You and I are not on different sides of an issue here; actually we are in total and complete agreement. However, in saying you were harsh toward the OP I was pointing out that you seem to have judged her wrongly. Your post said you were repulsed by the attitude that being an RN made someone "too good" for CNA work, and I was simply stating that nowhere in the OP's post OR attitude, in my opinion, gave this message. The OP was merely inquiring if an arrangement like the one she described would be normal (as she's new): and frankly, it's a silly use of staffing. It's been pointed out by others that having one MORE nurse on the floor and one LESS aide would actually work out better for everyone--the nurses do their own cares, etc.
I'm giving the OP more credit than you are probably because I don't see her post as 'not wanting to do CNA work' because it is beneath her, but simply because she'd rather take a NURSING assignment. Heck, what's the problem with that? Her nursing assignment would obviously include cna/tech work if there wasn't any aide on the floor....but it struck me that she might prefer that. Why assume she just didn't want to do it at all? And, to be fair, you've used the same broad brush to define ME as well.... incorrectly, I might add.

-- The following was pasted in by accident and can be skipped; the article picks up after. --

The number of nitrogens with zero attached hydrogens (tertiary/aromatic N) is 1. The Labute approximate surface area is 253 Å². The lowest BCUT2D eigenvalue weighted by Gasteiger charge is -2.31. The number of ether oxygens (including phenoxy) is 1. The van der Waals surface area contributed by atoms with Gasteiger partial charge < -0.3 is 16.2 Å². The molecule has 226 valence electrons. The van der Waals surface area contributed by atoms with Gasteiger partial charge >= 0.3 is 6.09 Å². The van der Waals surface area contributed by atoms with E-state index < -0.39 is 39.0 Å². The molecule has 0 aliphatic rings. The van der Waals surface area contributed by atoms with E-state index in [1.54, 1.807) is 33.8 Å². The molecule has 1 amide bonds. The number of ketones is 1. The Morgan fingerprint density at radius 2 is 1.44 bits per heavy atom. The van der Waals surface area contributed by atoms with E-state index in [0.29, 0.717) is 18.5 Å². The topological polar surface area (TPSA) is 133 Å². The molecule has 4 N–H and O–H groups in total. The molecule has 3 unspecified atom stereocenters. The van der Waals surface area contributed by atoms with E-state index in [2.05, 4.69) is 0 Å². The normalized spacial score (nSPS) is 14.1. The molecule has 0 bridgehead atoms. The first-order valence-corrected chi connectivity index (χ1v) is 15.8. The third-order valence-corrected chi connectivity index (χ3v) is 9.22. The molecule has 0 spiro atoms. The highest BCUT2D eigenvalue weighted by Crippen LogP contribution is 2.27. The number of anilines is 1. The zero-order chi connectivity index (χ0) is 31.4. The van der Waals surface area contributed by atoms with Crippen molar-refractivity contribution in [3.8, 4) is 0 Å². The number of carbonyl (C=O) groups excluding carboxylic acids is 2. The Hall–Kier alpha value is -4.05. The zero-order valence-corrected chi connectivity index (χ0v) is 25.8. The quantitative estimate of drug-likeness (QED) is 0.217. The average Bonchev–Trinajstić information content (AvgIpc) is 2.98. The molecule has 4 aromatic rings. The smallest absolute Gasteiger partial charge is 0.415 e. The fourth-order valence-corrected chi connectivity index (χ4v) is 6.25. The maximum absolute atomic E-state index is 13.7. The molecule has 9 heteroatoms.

My facility has zero CNAs. Can't say it wouldn't be nice, though; it's endoscopy and I assure you we see puh-lenty of "poop"
Ok, let me try again...I believe that I apologized for any misunderstandings from my earlier post. Either way, the OP probably doesn't need you to defend her/him. I never cease to be amazed with the touchy people on this site. I apologized to you to for that matter, so if that is not good enough for you or there are some other reasons that you feel like continuing to argue with me.....too bad..I am done. To all of the others that may have understood what I meant, CHEERS!